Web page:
I am pretty sure I sang flat for almost all of Mass today. There was a monitor issue, and one of my ears is a bit blocked, and (insert excuse here), but I wasn’t happy with what I was doing and not entirely sure that any ministry I may have been attempting was hitting its mark. This happens, of course. We try and we do our best but sometimes it’s just not successful. Sometimes my voice doesn’t do what I want it to. On days like this, there is one go-to remedy that almost always works. It’s not water or tea or cough drops, but a combination of a couple of things that seems to always do the trick.

The first is humility. I can get so twisted around when I’m working hard at something but not finding success. It’s hard to call it ‘pride’ when the effect is self-flagellation, but that’s what it is. In the case of any ministry, or any action I want to do in cooperation with God (which is ideally everything), I need to let Him drive the bus.

“Much more You, much less me.” That’s the prayer in my head every time I receive the Eucharist, and I do find that each time I make more space for God, He fills it and things somehow work way better than they did on my own power. The song I sing right after receiving the Eucharist is often the best I will sing all morning, and I believe that’s no accident. In those moments, God is singing through me. I know that sounds crazy, but I feel it, for real. It sometimes makes me cry.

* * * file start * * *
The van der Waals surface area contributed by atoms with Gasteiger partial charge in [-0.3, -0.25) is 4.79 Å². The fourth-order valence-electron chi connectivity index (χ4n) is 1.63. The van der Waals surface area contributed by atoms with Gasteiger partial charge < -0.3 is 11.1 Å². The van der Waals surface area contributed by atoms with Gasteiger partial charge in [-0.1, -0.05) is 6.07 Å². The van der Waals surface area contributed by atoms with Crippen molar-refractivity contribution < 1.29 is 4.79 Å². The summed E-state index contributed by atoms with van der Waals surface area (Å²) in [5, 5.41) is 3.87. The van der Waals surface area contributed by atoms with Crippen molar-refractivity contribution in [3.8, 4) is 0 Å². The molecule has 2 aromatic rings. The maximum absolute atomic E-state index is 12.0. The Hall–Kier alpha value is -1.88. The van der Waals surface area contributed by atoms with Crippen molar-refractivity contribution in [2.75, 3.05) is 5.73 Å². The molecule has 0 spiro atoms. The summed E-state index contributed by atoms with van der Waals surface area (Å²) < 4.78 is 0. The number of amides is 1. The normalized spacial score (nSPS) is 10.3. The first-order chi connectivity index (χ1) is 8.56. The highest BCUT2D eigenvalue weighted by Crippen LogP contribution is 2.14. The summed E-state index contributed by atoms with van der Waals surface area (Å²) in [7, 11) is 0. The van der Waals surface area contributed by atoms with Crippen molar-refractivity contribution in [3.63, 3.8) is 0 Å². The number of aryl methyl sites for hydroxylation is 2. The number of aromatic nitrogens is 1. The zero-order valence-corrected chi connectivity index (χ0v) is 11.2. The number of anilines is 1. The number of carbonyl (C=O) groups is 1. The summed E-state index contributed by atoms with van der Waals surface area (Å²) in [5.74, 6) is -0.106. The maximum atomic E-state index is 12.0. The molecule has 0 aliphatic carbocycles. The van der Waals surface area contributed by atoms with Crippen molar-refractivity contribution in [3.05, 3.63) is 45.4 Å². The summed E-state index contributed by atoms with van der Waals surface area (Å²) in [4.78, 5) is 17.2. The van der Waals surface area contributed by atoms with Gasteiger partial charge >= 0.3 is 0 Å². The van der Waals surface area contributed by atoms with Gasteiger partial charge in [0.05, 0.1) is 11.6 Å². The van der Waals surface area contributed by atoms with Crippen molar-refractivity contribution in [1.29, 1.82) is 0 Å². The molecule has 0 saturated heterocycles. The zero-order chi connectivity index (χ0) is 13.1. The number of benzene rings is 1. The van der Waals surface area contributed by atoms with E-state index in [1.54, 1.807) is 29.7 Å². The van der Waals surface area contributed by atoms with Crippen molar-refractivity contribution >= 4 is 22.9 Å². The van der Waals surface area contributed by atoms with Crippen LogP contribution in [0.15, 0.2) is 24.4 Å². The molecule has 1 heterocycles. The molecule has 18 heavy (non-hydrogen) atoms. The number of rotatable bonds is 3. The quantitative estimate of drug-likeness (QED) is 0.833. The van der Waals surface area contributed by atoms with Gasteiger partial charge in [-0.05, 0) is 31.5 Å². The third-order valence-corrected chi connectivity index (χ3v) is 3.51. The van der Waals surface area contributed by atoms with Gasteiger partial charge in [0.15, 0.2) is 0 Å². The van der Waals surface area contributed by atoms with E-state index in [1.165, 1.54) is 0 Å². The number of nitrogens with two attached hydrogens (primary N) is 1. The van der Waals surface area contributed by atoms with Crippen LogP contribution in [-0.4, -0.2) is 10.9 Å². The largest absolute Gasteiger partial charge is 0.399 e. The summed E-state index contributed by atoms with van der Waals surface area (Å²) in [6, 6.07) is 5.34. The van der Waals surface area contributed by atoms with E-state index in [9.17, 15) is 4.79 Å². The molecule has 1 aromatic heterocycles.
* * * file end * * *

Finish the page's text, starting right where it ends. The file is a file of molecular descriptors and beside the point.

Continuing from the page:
The second is community. As I watch the precious members of my church family walk up the aisle for communion, I see the faces of people who are suffering, struggling, thriving, hoping, enduring, and helping. They are the Face and Hands of God for me, and they make me weep sometimes with how much love and faith they bring to church and to the world. They remind me that anything I contribute by my singing is one small stroke of paint in what is a much larger, beautiful painting, and that fact makes me worry less and the music somehow improve.

God > me. It’s a simple equation but it’s one I forget sometimes. We are capable of so much. We have talents and blessings and insights and we help and touch those in need, but the times when it really works…when anything we do connects and feels like hitting a baseball in the sweet spot of a bat… that’s God-in-us working. That’s a humbling thought and it’s a privilege and kind of mysterious, really. But what a relief.



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